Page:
Good article Curtis.

  2. Pretty good advice Curtis. I am a proffesional, licensed forester but I am a buyer and not a consultant. I buy a lot of timber, of which 5% is handled by a consultant. My customers have not complained about the price paid or the work performed in either case. The consultant will cost you 10%. I can tell you from many years of experience, if you take multiple bids, you will not get 10% more if you use a consultant (buyers will not pay more), but you will have representation, someone to take the bids and monitor the harvest. The seller must weigh his options and then dicide to FSBO or pay a commission, just as in selling RE. I would reccomend getting bids from a licensed forester/buyer and not a logger. The loggers is an expert in cutting trees and delivering a product, not buying the trees.

  3. Curtis Seltzer on

    I have not looked at the academic research for several years, but when I was writing How To Be A DIRT-SMART Buyer of Country Property I looked at the studies comparing returns for different methods of selling timber. Competitive bids using a consulting forester netted more to the landowner after deducting a 10 percent fee than the alternatives.

    This doesn’t mean that in special circumstances a bilateral negotiated bid will not net more. Lots of factors affect bids and prices.

    My experience lands on the side of consultant-run, competitive-bid, marked sales for MAMS hardwoods. Where there is only one mill/buyer for a sale sales, you can’t do a competitive bid.

    I don’t challenge Mr. Cann’s comments. I’m simply saying we have different experiences. Curtis

  4. “But unless the sale is small or overwhelmingly simple, I would not sell my own timber without involving a consulting forester to represent my interests”

    So,what is considered “small”?

  5. Curtis Seltzer on

    A small timber sale might be less than $3,000 to $5,000. On the other hand, if you’re selling six veneer trees for that amount, I’d hire a forester on an hourly basis for advice. Curtis

  6. I am a certified forester (hence the C.F. after my name), a land manager, a land broker, and a timber buyer, so I found this discussion very interesting.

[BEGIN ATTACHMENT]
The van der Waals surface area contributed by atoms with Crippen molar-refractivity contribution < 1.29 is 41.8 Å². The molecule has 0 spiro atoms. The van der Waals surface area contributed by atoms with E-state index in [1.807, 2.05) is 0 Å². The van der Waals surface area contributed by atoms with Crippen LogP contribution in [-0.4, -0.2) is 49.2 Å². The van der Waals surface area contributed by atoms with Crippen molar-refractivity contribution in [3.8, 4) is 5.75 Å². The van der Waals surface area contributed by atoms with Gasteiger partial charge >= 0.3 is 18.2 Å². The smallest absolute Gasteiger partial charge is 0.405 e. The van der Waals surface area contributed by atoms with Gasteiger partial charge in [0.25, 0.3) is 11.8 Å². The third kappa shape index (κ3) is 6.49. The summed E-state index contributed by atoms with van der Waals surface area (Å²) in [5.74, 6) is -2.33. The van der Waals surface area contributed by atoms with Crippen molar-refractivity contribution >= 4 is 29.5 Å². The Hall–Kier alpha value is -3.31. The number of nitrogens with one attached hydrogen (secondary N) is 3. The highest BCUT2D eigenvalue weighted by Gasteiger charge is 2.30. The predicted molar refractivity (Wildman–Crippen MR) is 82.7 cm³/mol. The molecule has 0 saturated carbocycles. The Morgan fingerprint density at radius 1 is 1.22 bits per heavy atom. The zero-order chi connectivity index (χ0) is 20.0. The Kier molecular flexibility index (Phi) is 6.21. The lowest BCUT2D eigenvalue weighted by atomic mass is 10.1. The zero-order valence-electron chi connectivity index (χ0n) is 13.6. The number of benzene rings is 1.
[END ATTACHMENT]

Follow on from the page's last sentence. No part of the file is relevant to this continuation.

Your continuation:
It is important to recognize that forestry is very regional. What works in my area (North Florida) may not work in Kentucky or Alabama. Nevertheless, I can tell you that the single most important factor in selling your timber is to find out about the timber buyer. I subscribe to the Society of American Forester’s code of ethics, and I always try to look out for the landowner’s best interests. If I treat the landowner with respect and provide quality service, then that landowner will refer me to another landowner, and I will have a repeat customer, and new customer, and two new friends. This can only be achieved if I meet landowner’s exceptions, understand their objective, and treat them fairly. It does not make sense to do anything else. Unfortunately, there is no licensure requirements for loggers, and as with most other business, one can always end up with a con artist. This may be what happened to Jonathan Goode.

    Mr. Goode said that he “represented two clients”. I would like to know more about what that means. Is Mr. Goode a forester? Did he select the two loggers? There is a very clear distinction between working with a logger and a forester.

    Jody Cann’s comments are spot on. I agree with his financial analysis. Personally, I am indifferent to whether a landowner uses a consultant forester or sells it himself. We do buy timber from consultants and I value their business. However, we pay the same price for the landowner’s timber regardless of whether or not he uses a consultant. Obvious the landowner must pay the consultant his commission resulting is less net money, but this is the landowner’s decision. My only “beef” with consultants is their consistent scare tactics about how bad things will be if the landowner does not hire them.

    As for Curtis Seltzer’s comments, I supplied data for a now famous Master’s thesis back in the 80’s that compared returns for selling different methods of selling timber. Please note that the data came from consulting foresters. I was one of them.

    Finally, recognize that what worked three years ago is probably no longer valid. Until this recession stated, timber buyers obtained their timber money from the mills, a local bank, and/or their own working capital. After the recession started, the mills cut off all financing and the banks withdrew all lines of credit. The timber company’s costs started to increase as their margins decreased which resulted in a decrease of working capital.

    A landowner will most likely have problems dealing with an individule logger, but will rarely have problems dealing with a reputable timber company. Take your advice from a forester. Most counties have a State forester, and I suggest using him or her. Your State forester is free and will be unbiased. To those who own timber, enjoy your land, your timber, and your investment. May the forest be with you.

  7. As a logger / buyer I think sometimes consultants and r.f.s use scare tactics of bad deals to preserve their own agenda I’ve heard just as many complaints against rf’s as I have logger buyers when a forester buys timber they become a broker they take piece of a shrinking pie with no land investments or equipment investments loggers are not idiots they can answer most landowner questions a buyer can’t work for free the man that sweats to pay for the land or equipment pays his salary I would guess that most landowners didn’t acquire land by notbeing able to negotiate their own deals

  8. Do you know any experienced consultaant who does just consulting in Ocala, FL. area? I have 10 acres on a paved road with a tall pine trees plantation.
    Thanks
    Victor